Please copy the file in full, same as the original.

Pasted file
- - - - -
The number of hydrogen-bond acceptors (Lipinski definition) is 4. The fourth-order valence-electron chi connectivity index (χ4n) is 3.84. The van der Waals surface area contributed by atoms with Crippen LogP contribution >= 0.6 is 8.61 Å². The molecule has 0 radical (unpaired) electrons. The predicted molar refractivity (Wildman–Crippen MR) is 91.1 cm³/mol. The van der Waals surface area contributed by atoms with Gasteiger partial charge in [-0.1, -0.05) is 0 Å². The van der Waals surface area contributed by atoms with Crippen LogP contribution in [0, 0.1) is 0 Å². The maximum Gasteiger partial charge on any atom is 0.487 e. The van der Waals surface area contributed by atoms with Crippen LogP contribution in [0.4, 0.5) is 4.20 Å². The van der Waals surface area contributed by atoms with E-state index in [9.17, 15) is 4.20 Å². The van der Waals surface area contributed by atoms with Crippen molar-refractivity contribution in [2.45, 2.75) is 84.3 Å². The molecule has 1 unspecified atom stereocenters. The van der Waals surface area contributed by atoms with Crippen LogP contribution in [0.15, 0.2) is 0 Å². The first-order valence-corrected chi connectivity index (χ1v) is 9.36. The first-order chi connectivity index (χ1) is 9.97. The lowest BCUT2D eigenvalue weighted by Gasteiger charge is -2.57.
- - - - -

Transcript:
The number of hydrogen-bond acceptors (Lipinski definition) is 4. The fourth-order valence-electron chi connectivity index (χ4n) is 3.84. The van der Waals surface area contributed by atoms with Crippen LogP contribution >= 0.6 is 8.61 Å². The molecule has 0 radical (unpaired) electrons. The predicted molar refractivity (Wildman–Crippen MR) is 91.1 cm³/mol. The van der Waals surface area contributed by atoms with Gasteiger partial charge in [-0.1, -0.05) is 0 Å². The van der Waals surface area contributed by atoms with Crippen LogP contribution in [0, 0.1) is 0 Å². The maximum Gasteiger partial charge on any atom is 0.487 e. The van der Waals surface area contributed by atoms with Crippen LogP contribution in [0.4, 0.5) is 4.20 Å². The van der Waals surface area contributed by atoms with E-state index in [9.17, 15) is 4.20 Å². The van der Waals surface area contributed by atoms with Crippen molar-refractivity contribution in [2.45, 2.75) is 84.3 Å². The molecule has 1 unspecified atom stereocenters. The van der Waals surface area contributed by atoms with Crippen LogP contribution in [0.15, 0.2) is 0 Å². The first-order valence-corrected chi connectivity index (χ1v) is 9.36. The first-order chi connectivity index (χ1) is 9.97. The lowest BCUT2D eigenvalue weighted by Gasteiger charge is -2.57.